As a child, your parents and older siblings helped guide you thru the pitfalls of child hood.

You learned that stoves were hot, falling down hurt and that crossing the street was a dangerous undertaking. 

You learned to look both ways for traffic because if you didn't you might get killed or seriously injured.

As an adult, you are pretty much on your own when it comes to your personal safety. Sure, you can read the owners manual for products and you can see the wet floor signs but that's just part of the normal daily grind.

Now, more than ever (9news), you need to read the signs that might be there when something is amiss. 

There are the obvious ones like a crowd moving in the same direction, a fire alarm, police sirens and a few other things.

But what about your personal space? How might you recognize a bad guy? How might your posture, clothing or attitude make you a victim (or reduce the chance of becoming a victim)?

What are the things to look out for?

A lot of this stuff you've heard before. It's common sense, but it's important and worth repeating.

1st) Be aware of your surroundings. What is ahead of you, behind you, to the side, above, below? Bad things can come from any direction at any time. Remember when, as a child, you were told to walk down the street facing traffic? The same thing applies here. Observe what is happening around you.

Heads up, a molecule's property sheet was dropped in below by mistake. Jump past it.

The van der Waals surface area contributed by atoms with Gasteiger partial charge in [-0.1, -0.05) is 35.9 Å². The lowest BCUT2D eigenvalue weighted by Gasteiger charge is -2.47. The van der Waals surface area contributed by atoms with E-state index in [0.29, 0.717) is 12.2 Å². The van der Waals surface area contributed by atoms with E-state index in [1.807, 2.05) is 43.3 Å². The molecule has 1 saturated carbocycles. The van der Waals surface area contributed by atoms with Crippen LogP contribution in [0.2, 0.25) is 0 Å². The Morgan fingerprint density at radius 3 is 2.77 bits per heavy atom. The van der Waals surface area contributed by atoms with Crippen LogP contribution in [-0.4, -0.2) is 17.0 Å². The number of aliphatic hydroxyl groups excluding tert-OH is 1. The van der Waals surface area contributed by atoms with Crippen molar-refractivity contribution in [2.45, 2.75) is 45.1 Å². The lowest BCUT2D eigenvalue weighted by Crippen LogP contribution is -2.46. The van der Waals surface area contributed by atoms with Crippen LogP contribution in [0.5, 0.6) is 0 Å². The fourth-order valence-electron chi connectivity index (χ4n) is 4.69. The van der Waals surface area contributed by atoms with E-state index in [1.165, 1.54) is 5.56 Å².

2nd) Be aware of the people nearby. Are any of them paying "too much" attention to you? Is any one following you? If you think this is the case then duck into a store, hop on a bus, hail a cab, engage a total stranger in conversation. Do anything to get out of the area as quickly as possible and in the company of others.

3rd) Don't be careless!!! This is probably the easiest rule to break  and we do it all of the time. That alley or bike path is a short cut and you're in a hurry. There's no one else around, it'll be ok. Well, you're taking a huge (and totally avoidable) risk. Use valet parking if it's available rather than walking to your car.

4th) Dress for success. Your clothing choices broadcast a lot about you. Well dressed people are more likely to be targeted. Women in heels or a tight skirt will be easier to chase down than those in tennis shoes and loose jeans.

Few crimes are truly random. The bad guy wants something and will choose a victim that can provide what he wants and appears to offer the least ability to resist.

So, don't make yourself a target by standing out in the crowd. Dress to blend in.

When you got out on the town, go with like minded friends. In today's society we often have a designated driver. The rest of the group can unwind and not have to worry about driving drunk. The same holds true for your personal safety. You're less likely to become a target if you're with a group. Instead of being just the designated driver, now someone is the designated watchdog.

The decision for you here is: Are you willing to entrust your friend with your life? It may seem like an extreme view, but you will be trading your ability to be aware of your surroundings for a few hours of fun. Is it worth the risk?

Being in possession of a firearm while intoxicated is against the law in Colorado. Being in a bar and having a firearm in your possession is not.

There are many dimensions to your personal safety and a handgun isn't the answer to all situations. 

Reducing the risk of becoming a victim is a multi-faceted effort that starts and ends with you!